Agriculture Policy Rice

Bihar Has Caught Up With National Rice Yield: Food Production Commissioner

On 28 June, 2015, Prime Minister Narendra Modi laid the foundation stone at Barhi near Hazaribagh in Jharkhand for the Indian Agricultural Research Institute at  Goriya Karma, a little distance away.  ‘The second agricultural revolution must not be delayed,’ he said. ‘If there is a possibility of it happening anywhere, it is in …the eastern region of India.’

The location of the IARI was apt because the eastern states are both poor and agricultural. Studies show that at India’s level of development, growth in agriculture is much more poverty reducing that growth in manufacturing or services. And expenditure on research and extension has a greatest impact on agricultural growth – more than even investment in rural roads or irrigation.

The first IARI was set up at Pusa village in Samastipur district of Bihar. After an earthquake in 1934, it was shifted to Delhi; hence the name Pusa Institute. It was here that dwarf varieties of wheat imported from Norman Borlaug at Mexico’s International Maize and Wheat Improvement Centre (CIMMYT), were tested. After being found to deliver high yields, they were transferred to farmers’ field, resulting in India’s first green revolution centred in north-west India.

In 2010, Pranab Mukherjee as finance minister initiated a programme called Bringing Green Revolution to Eastern India. He allocated Rs 400 cr in the budget. This was to be spent on raising farmers’ income through productivity increases in rice-based cropping systems, bringing rice fallows under cultivation, and improving market access. The amount was enhanced to Rs 1,000 cr in 2012 and remains at that level this year.

Is not Rs 1,000 cr too thin when spread over 121 district in seven states: Assam, Bihar, Chhattisgarh, Jharkhand, Odisha, eastern Uttar Pradesh and West Bengal? K V Prabhu, Joint Director, Research of IARI says not.  He says the technologies are there; what is needed is outreach to farmers so they can adopt them and that does cost too much.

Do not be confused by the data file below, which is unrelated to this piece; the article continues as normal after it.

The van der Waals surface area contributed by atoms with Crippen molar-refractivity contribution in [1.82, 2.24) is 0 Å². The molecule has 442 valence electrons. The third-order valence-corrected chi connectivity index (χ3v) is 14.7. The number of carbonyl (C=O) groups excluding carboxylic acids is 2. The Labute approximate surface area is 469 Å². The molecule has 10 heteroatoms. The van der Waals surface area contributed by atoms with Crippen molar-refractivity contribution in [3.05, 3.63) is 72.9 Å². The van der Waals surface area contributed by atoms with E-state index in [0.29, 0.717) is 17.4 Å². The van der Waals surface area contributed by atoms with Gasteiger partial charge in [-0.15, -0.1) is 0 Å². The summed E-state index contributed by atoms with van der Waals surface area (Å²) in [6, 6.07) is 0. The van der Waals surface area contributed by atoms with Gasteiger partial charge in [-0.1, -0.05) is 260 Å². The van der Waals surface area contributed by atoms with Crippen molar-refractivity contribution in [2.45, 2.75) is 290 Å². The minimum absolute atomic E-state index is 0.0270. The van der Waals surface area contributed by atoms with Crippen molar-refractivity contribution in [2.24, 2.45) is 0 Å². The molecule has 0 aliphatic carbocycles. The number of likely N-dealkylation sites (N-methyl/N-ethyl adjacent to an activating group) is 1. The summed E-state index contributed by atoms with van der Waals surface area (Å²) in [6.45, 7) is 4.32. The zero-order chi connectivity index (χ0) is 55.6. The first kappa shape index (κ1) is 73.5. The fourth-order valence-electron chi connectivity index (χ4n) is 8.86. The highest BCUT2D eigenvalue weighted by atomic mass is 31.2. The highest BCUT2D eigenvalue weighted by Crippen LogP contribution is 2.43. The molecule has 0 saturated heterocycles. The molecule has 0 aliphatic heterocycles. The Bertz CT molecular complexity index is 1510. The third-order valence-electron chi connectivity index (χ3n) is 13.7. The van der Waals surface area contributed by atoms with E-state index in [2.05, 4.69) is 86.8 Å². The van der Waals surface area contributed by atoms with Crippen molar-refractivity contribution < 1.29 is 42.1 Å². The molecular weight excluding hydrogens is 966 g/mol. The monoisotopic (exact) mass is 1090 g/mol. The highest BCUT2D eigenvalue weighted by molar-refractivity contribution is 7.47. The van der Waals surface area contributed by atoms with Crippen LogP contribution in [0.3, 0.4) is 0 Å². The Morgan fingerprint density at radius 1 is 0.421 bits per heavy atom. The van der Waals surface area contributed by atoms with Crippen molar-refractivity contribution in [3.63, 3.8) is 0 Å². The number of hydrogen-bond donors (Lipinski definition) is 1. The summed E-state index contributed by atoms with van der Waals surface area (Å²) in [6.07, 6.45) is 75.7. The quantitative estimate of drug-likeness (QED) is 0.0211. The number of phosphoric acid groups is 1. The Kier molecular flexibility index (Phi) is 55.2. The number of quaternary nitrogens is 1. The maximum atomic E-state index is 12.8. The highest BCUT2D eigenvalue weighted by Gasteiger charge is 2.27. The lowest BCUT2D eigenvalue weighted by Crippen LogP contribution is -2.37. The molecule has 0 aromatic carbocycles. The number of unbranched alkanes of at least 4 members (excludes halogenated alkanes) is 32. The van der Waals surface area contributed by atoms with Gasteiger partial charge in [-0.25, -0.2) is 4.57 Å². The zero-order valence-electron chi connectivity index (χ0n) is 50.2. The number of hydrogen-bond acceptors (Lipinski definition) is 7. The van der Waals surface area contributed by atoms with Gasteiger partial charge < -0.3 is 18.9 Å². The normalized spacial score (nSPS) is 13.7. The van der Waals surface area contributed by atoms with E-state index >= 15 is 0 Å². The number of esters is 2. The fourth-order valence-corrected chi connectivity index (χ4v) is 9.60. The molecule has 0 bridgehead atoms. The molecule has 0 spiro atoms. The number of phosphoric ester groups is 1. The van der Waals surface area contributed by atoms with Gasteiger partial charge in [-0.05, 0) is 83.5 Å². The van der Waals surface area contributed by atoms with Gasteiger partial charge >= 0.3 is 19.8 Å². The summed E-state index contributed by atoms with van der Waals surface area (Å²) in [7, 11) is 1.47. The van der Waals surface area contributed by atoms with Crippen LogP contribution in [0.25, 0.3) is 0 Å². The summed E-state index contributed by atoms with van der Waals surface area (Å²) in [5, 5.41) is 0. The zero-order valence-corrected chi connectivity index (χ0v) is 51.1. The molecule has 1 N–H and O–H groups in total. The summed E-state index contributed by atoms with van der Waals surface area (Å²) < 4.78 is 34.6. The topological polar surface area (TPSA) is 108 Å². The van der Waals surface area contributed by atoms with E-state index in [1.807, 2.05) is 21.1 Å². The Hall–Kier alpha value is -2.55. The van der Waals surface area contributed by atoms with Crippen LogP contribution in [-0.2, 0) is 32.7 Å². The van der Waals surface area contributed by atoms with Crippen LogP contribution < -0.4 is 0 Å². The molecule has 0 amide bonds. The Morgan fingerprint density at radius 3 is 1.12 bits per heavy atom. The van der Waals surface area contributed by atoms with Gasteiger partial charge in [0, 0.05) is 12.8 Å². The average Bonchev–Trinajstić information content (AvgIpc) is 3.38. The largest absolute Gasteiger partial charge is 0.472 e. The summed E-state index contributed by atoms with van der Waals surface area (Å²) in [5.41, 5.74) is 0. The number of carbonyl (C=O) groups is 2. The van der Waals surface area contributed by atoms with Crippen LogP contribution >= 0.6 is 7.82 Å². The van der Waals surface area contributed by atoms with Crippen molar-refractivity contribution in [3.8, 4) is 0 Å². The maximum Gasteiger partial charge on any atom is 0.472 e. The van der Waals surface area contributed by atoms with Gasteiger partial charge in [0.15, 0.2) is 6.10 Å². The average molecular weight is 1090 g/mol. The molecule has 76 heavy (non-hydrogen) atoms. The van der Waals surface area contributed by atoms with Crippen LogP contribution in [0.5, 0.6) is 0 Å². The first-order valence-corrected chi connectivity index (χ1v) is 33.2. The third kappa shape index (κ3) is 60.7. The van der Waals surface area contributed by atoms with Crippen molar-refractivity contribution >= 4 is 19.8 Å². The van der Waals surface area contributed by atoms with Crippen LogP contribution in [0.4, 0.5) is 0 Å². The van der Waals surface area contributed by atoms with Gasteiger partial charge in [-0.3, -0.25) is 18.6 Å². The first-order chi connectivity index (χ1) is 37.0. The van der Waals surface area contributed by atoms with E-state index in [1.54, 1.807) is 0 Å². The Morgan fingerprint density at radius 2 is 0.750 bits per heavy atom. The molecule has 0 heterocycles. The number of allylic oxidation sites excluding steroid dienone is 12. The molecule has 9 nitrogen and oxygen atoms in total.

Eastern India is rich in water and its soil is not fatigued. There are significant yield gaps to be bridged. For instance, Punjab, Tamil Nadu, Andhra and Haryana have rice yields ranging from close to 4 tonnes per hectare to a little over three tonnes. Productivity in the eastern states is in the range of  a little over 1.5 tonnes to around two-and-a-half tonnes. As 24 million ha is under rice in these states, small increases can have a big impact on the country’s food grain production. In fact the share of these states in rice production has increased from 49 percent in 2010-11 to 53.75 percent in 2013-14, the Lok Sabha was informed in February this year.

The centre’s programme alone would not have brought about this change if states had not played their part. Even if farmers have the knowledge and the inclination to raise yields, they cannot or will not grow more if quality seeds are not available,  roads are terrible, there is no power to irrigate fields, wholesale mandis do not exist and government agencies do not procure at support prices. Bihar is proof that there can be no green revolution without better governance. When Nitish Kumar took over as chief minister, he fixed the law and order situation and invested in roads. Your correspondent, Vivian Fernandes, was pleasantly surprised to find the quality of roads as good as Gujarat’s. Though the rural power situation had improved, farmers had to depend on diesel pumps to irrigate their fields. But he also saw that when farmers are assured of good prices, they will find ways around problems. Bihar’s high productivity in rabi maize if testimony to this.

In an interview to Vivian Fernandes, Bihar’s Food Production Commissioner Vijay Prakash says the state had decided to raise its agricultural GDP much before  the cenre initiated BGREI and that it has caught up with the national average in rice productivity.

Vijay Prakash, Bihar's Food Production Commissioner

Vijay Prakash, Bihar’s Food Production Commissioner

Here are edited excerpts of the interview:

How has Bihar leveraged its advantage in agriculture?